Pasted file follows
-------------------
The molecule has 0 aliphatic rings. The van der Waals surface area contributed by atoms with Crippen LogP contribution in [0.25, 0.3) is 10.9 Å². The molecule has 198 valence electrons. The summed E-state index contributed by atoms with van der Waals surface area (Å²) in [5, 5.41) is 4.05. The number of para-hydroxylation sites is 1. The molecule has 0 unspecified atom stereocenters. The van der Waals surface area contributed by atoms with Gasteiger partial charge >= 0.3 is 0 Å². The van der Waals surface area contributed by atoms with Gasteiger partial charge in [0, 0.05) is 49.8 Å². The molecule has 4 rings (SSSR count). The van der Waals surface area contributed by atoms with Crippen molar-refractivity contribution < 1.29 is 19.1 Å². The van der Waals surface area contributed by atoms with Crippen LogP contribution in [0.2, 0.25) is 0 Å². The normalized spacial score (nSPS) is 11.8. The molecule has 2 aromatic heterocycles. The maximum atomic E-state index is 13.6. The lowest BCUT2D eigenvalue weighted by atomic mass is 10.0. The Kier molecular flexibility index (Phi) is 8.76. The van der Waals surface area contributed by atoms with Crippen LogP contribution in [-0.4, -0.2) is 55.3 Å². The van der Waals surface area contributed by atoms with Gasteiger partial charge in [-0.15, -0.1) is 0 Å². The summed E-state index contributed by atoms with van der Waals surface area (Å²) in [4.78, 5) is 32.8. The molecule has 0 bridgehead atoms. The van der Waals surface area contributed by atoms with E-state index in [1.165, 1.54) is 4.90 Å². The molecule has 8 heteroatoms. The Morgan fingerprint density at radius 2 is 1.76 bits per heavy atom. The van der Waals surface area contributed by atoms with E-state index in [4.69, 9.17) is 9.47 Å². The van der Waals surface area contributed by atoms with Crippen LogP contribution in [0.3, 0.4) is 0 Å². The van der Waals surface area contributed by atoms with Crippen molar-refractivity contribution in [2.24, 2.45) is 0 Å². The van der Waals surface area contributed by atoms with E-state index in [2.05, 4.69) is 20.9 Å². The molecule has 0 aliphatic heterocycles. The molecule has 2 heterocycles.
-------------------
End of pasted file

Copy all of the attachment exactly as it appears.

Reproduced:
The molecule has 0 aliphatic rings. The van der Waals surface area contributed by atoms with Crippen LogP contribution in [0.25, 0.3) is 10.9 Å². The molecule has 198 valence electrons. The summed E-state index contributed by atoms with van der Waals surface area (Å²) in [5, 5.41) is 4.05. The number of para-hydroxylation sites is 1. The molecule has 0 unspecified atom stereocenters. The van der Waals surface area contributed by atoms with Gasteiger partial charge >= 0.3 is 0 Å². The van der Waals surface area contributed by atoms with Gasteiger partial charge in [0, 0.05) is 49.8 Å². The molecule has 4 rings (SSSR count). The van der Waals surface area contributed by atoms with Crippen molar-refractivity contribution < 1.29 is 19.1 Å². The van der Waals surface area contributed by atoms with Crippen LogP contribution in [0.2, 0.25) is 0 Å². The normalized spacial score (nSPS) is 11.8. The molecule has 2 aromatic heterocycles. The maximum atomic E-state index is 13.6. The lowest BCUT2D eigenvalue weighted by atomic mass is 10.0. The Kier molecular flexibility index (Phi) is 8.76. The van der Waals surface area contributed by atoms with Crippen LogP contribution in [-0.4, -0.2) is 55.3 Å². The van der Waals surface area contributed by atoms with Gasteiger partial charge in [-0.15, -0.1) is 0 Å². The summed E-state index contributed by atoms with van der Waals surface area (Å²) in [4.78, 5) is 32.8. The molecule has 0 bridgehead atoms. The van der Waals surface area contributed by atoms with E-state index in [1.165, 1.54) is 4.90 Å². The molecule has 8 heteroatoms. The Morgan fingerprint density at radius 2 is 1.76 bits per heavy atom. The van der Waals surface area contributed by atoms with E-state index in [4.69, 9.17) is 9.47 Å². The van der Waals surface area contributed by atoms with Crippen LogP contribution in [0.3, 0.4) is 0 Å². The van der Waals surface area contributed by atoms with Crippen molar-refractivity contribution in [2.24, 2.45) is 0 Å². The van der Waals surface area contributed by atoms with E-state index in [2.05, 4.69) is 20.9 Å². The molecule has 0 aliphatic heterocycles. The molecule has 2 heterocycles.